The detection limit of malachite green isothiocyanate (MGITC) deposited on the substrate after solvent evaporation was found by large area Raman image scanning. The MGITC was not uniformly distributed across the substrate, so the authors averaged the total MGITC SERS contribution over reach sample region. This led to a detection limit of ~10 nM and a linear dynamic range over four orders of magnitude.
The authors concluded that they successfully produced a substrate with high SERS sensitivity and signal reproducibility. The relatively simple and cost-effective fabrication of the substrate led the authors to suggest that the substrate would have utility for using SERS in quantitative diagnoses and analyte detections.
The authors could next attempt to find a method for producing honeycomb substrates with higher coverage, or examine the effect of the ‘hot spot’ shape on the SERS enhancement.
Alex Schnepper |
December 7, 2012 11:56 AM
Title: Clean and efficient transfer of CVD-grown graphene by electrochemical etching of metal substrate
Author: Xiwen Yang et al.
Journal: Journal of Electroanalytical Chemistry
In this publication, Yang et al. develops a technique to transfer large surface sections of grapheme grown from copper foils by wet etching method. These films are characterized with various methods including UV-Vis and Raman spectroscopy.
The most common existing way to generate graphene is by the recent chemical vapor deposition technique on a copper surface, but transferring to another surface is a big problem. Usually done by a polymer cast and back-etching the metal substrate (i.e. iron (III) nitrate iron (III) chloride), you usually end up with metal doping of the graphene or defect creation.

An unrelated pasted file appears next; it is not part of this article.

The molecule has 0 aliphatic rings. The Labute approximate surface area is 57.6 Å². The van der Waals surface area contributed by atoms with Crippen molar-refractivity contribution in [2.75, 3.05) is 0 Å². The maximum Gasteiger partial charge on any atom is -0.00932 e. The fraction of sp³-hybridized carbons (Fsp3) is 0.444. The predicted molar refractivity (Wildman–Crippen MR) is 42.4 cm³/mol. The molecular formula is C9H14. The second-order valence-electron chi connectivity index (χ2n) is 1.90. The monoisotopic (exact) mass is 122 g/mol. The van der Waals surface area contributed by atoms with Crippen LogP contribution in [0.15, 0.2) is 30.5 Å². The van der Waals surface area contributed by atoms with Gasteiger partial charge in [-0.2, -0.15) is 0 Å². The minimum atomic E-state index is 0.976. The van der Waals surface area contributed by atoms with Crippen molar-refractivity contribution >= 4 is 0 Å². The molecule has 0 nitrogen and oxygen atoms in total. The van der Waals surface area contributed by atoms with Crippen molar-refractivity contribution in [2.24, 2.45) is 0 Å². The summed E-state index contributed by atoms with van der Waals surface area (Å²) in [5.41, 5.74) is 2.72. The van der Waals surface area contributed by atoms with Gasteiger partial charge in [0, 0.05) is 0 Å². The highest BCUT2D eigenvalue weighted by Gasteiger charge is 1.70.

Experiments were performed by spin-coating PMMA onto graphene layer on 25um copper foil, and 0.5M H2SO4 buffer solution was used for supporting electrolyte. As a control FeCl3 was also used to dissolve the copper backing. The PMMA/graphene/copper stack was submerged in H2SO4 as the working electrode and etched for 10min at 0.5V room temp. Lastly the PMMA (on graphene) was removed by acetone after transfer to Si/SiO2.
In the results Yang et al. uses SEM/AFM images to confirm graphene smoothness and quality after electrochemical transfer is done. XPS results show few metal contaminations. The UV-Vis measurements show a highly transparent film (95% nominal), and raman measurements show monolayer and bilayer regions can be identified by width of raman peaks. The D bands at 1350 cm-1 (show defect and disorder level) are negligible which he claims points to high quality film. A comparison is made to control films etched with FeCl3, and raman red/blue shifts in the D bands indicate significant extrinsic p-doping.
Lastly, a comparison was done of copper removal vs. oxidation potentials during etching. Raman results show defects in graphene at 2volts, but none below 1volt.
The proposed method of graphene transfer shows promising results.
I would be interested in focusing more effort on the removal of PMMA from graphene after transfer. I know groups that have to deal with this issue and there are many processing problems such as polymer becoming trapped in the monolayer due to PMMA “stickiness”. Also, PMMA can show up in the raman signal with an increase in background noise because the high power of the laser burns some of the PMMA. This generates small particles which scatter more light but the author did not talk about this.
I would have a before and after comparison of the raman spectra with the PMMA etched to see if the signal/noise ratio changes, because this could explain some of his shifts in peak strength/broadness. He could repeat the raman measurements with different raman laser power to try and identify a point where burning the PMMA is not much of an issue.
A key issue that was not discussed here was quantification of the largest obtainable graphene surface area with acceptable defect levels. This is a crucial roadblock today where many groups are forced to run multiple parallel experiments and pick out a tiny spot that works. The author only shows a 200x200um SEM image and points out some structures without quantification.
Forrest Johnson |
December 7, 2012 4:52 PM